Fair Labor Standards Act (FLSA) for determining compensable hours of
work (see 29 CFR Part 785). The determining factor is the number of
hours an employee has worked for the employer within the meaning of the
FLSA. The determination is not limited by methods of recordkeeping, or
by compensation agreements that do not accurately reflect all of the
hours an employee has worked for or been in service to the employer. Any
accurate accounting of actual hours worked under FLSA's principles may
be used. In the event an employer does not maintain an accurate record
of hours worked by an employee, including for employees who are exempt
from FLSA's requirement that a record be kept of their hours worked
(e.g., bona fide executive, administrative, and professional employees
as defined in FLSA Regulations, 29 CFR Part 541), the employer has the
burden of showing that the employee has not worked the requisite hours.
In the event the employer is unable to meet this burden the employee is
deemed to have met this test. See also Sec. 825.500(f). For this
purpose, full-time teachers (see Sec. 825.800 for definition) of an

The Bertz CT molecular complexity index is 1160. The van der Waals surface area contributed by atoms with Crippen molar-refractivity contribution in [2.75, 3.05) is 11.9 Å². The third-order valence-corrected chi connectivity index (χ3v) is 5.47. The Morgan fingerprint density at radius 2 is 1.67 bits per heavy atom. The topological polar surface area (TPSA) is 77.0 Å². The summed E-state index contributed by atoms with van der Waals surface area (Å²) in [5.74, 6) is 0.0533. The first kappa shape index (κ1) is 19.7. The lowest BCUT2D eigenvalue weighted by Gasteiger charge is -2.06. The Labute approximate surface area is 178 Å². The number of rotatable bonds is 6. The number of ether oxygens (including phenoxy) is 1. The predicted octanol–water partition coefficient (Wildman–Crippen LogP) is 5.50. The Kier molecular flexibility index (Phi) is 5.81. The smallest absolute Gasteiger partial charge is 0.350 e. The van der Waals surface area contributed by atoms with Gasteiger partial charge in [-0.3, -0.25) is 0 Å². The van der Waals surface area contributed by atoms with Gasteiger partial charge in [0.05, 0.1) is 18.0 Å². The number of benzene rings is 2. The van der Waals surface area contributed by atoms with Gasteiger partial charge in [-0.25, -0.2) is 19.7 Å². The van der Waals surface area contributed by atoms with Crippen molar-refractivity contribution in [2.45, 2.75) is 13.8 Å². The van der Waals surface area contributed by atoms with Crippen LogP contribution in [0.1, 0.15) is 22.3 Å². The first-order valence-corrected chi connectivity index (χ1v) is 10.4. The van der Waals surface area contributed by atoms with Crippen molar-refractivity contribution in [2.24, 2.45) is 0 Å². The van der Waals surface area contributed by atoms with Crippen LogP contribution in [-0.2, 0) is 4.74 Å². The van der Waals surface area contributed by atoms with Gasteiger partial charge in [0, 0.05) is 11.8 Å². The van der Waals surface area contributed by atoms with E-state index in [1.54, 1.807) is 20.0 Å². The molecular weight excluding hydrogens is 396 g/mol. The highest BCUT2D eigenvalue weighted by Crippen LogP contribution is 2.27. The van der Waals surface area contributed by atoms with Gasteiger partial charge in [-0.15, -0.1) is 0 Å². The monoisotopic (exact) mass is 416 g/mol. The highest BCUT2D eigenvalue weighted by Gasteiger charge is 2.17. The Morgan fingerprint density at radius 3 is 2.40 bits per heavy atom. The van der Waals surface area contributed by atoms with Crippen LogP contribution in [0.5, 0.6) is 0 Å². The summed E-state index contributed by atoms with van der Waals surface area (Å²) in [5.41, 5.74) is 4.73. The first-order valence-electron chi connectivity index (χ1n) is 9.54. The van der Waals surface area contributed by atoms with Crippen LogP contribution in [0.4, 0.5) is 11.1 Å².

elementary or secondary school system, or institution of higher
education, or other educational establishment or institution are deemed
to meet the 1,250 hour test. An employer must be able to clearly
demonstrate that such an employee did not work 1,250 hours during the
previous 12 months in order to claim that the employee is not
``eligible'' for FMLA leave.
(d) The determinations of whether an employee has worked for the
employer for at least 1,250 hours in the past 12 months and has been
employed by the employer for a total of at least 12 months must be made
as of the date leave commences. If an employee notifies the employer of
need for FMLA leave before the employee meets these eligibility
criteria, the employer must either confirm the employee's eligibility
based upon a projection that the employee will be eligible on the date
leave would commence or must advise the employee when the eligibility
requirement is met. If the employer confirms eligibility at the time the
notice for leave is received, the employer may not subsequently